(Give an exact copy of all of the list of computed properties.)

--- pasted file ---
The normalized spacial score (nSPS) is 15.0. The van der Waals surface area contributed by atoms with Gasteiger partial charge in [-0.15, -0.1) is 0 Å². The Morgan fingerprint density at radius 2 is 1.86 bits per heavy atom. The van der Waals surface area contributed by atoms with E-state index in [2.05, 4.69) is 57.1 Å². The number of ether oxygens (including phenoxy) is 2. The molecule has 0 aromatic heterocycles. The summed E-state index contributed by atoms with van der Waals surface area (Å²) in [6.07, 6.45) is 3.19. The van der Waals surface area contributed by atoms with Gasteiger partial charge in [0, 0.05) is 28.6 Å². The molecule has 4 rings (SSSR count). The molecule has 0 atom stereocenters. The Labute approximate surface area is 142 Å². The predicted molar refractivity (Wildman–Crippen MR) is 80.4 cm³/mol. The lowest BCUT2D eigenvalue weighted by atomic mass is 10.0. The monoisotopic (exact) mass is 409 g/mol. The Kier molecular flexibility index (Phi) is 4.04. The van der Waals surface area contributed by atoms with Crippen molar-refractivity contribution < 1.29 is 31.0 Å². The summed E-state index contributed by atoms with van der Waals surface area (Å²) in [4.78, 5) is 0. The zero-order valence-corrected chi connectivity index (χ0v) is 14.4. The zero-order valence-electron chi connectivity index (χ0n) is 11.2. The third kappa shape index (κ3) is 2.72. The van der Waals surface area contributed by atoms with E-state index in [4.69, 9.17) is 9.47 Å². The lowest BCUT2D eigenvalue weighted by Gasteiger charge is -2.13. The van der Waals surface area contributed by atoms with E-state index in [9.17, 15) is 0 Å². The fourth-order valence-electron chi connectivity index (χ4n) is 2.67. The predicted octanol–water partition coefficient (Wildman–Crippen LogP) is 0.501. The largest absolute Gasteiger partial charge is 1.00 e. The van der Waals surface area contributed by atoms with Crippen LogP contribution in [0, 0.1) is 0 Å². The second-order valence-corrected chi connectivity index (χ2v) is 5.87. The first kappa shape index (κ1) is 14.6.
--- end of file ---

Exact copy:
The normalized spacial score (nSPS) is 15.0. The van der Waals surface area contributed by atoms with Gasteiger partial charge in [-0.15, -0.1) is 0 Å². The Morgan fingerprint density at radius 2 is 1.86 bits per heavy atom. The van der Waals surface area contributed by atoms with E-state index in [2.05, 4.69) is 57.1 Å². The number of ether oxygens (including phenoxy) is 2. The molecule has 0 aromatic heterocycles. The summed E-state index contributed by atoms with van der Waals surface area (Å²) in [6.07, 6.45) is 3.19. The van der Waals surface area contributed by atoms with Gasteiger partial charge in [0, 0.05) is 28.6 Å². The molecule has 4 rings (SSSR count). The molecule has 0 atom stereocenters. The Labute approximate surface area is 142 Å². The predicted molar refractivity (Wildman–Crippen MR) is 80.4 cm³/mol. The lowest BCUT2D eigenvalue weighted by atomic mass is 10.0. The monoisotopic (exact) mass is 409 g/mol. The Kier molecular flexibility index (Phi) is 4.04. The van der Waals surface area contributed by atoms with Crippen molar-refractivity contribution < 1.29 is 31.0 Å². The summed E-state index contributed by atoms with van der Waals surface area (Å²) in [4.78, 5) is 0. The zero-order valence-corrected chi connectivity index (χ0v) is 14.4. The zero-order valence-electron chi connectivity index (χ0n) is 11.2. The third kappa shape index (κ3) is 2.72. The van der Waals surface area contributed by atoms with E-state index in [4.69, 9.17) is 9.47 Å². The lowest BCUT2D eigenvalue weighted by Gasteiger charge is -2.13. The van der Waals surface area contributed by atoms with E-state index in [9.17, 15) is 0 Å². The fourth-order valence-electron chi connectivity index (χ4n) is 2.67. The predicted octanol–water partition coefficient (Wildman–Crippen LogP) is 0.501. The largest absolute Gasteiger partial charge is 1.00 e. The van der Waals surface area contributed by atoms with Crippen LogP contribution in [0, 0.1) is 0 Å². The second-order valence-corrected chi connectivity index (χ2v) is 5.87. The first kappa shape index (κ1) is 14.6.